Hustling

I was confused about the term “to hustle” for quite a while, probably because I’m non-native. I found it in various books about startups and solopreneurship, and from the context I deduced it might have something to do with marketing. Shawn Blanc was the first to make sense of this: it usually means to do a lot of work. To break a sweat working towards your goals.

Now there’s nothing wrong with this. “If you want to succeed as hard as you want to breathe, then you will succeed.” That should by no means entail you stop sleeping at all and wear your body down. After all, you and your body are one.

That’s why I’d like to add a few items to Shawn’s list:

  • Start eating real food and stop swallowing garbage.
  • Give yourself the chance to detox; remove everything that may affect your brain for a while – porn, social media, coffee, tea, sugar.
  • Exercise and move every day. Walk for 30 mins if you can’t muster the strength for anything else.

A lot of people I met in tech are interested in body-hacking, life-hacking, and the like. Optimizing sleep for example. Or ditching processed food because, you know, better focus and stuff. This is the search for technical solutions (stuff you set up once and then do it like an automaton) when the underlying challenges are those a corporeal life itself presents.

The fundamentals are the same no matter if you want to be a healthy over-performer in tech or a professional athlete: push your limits and swing the pendulum back and forth from stress to relaxation: Fast and eat; exercise and rest; work and meditate. Your performance is not only about how quick you can throw together a working app. It’s also about how long you can excel at what you do before wearing out.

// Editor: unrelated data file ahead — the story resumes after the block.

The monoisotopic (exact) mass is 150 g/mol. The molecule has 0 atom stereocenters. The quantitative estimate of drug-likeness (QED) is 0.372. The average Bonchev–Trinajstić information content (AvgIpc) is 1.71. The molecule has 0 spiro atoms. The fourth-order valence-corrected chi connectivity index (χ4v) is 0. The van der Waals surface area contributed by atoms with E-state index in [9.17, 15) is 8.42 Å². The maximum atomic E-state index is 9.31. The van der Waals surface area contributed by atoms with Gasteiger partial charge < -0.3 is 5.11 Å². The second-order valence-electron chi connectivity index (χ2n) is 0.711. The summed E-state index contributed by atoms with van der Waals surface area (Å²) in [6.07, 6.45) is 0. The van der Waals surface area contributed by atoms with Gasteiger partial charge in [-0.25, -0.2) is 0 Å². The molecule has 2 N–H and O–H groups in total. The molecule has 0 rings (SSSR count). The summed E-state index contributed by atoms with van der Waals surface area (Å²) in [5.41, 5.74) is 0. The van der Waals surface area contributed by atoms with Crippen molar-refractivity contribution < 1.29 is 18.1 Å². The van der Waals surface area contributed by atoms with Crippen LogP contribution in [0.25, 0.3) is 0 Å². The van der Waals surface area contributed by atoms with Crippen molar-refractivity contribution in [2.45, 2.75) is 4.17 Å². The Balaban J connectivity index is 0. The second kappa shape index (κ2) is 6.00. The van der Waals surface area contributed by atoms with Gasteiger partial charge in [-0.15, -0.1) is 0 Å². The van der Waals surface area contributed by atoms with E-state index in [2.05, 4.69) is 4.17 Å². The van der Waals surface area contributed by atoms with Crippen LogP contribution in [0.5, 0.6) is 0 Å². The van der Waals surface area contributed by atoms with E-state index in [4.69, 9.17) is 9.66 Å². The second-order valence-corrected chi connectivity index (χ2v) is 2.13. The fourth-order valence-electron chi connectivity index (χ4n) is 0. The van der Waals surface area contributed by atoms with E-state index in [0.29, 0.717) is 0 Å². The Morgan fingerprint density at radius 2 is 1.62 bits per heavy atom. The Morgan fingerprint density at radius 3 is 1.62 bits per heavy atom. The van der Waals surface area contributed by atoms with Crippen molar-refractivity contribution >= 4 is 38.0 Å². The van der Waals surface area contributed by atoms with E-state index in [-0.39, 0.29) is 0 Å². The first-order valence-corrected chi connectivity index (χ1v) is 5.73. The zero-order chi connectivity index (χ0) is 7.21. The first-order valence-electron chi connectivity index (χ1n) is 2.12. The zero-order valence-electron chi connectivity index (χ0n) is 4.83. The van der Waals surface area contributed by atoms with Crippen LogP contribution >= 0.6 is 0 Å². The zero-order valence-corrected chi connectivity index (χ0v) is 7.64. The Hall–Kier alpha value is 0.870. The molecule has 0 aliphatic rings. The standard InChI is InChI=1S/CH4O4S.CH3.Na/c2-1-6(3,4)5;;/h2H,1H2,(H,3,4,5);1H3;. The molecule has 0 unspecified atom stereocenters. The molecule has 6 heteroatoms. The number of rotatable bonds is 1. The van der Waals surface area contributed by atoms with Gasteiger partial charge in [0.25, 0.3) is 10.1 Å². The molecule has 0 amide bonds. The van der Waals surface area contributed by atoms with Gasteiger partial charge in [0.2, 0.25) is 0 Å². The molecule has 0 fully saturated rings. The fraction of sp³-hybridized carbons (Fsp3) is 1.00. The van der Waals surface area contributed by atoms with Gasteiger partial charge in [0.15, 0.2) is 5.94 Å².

So take care, don’t overwork, don’t underwork, and push yourself on all frontiers in life at once.

Productivity Tips for Programmer Solopreneurs

Vikas Thakur is an INTP personality type – very common among programmers I’d say. He wasn’t good at micro managing himself until he found the tools to prevent bad habits (casually browsing the web) and track his progress to gather intelligence about how he works. He found 5 tools and 5 habits to do the trick (among them my Word Counter).

If you suffer from unwillingly checking your Twitter feed, have a look at his tips. There may be something for you, too. My flat mate un-learned wasting time on YouTube and Facebook with a tool last year. I recommend you give it a try and see for yourself if that sounds like you.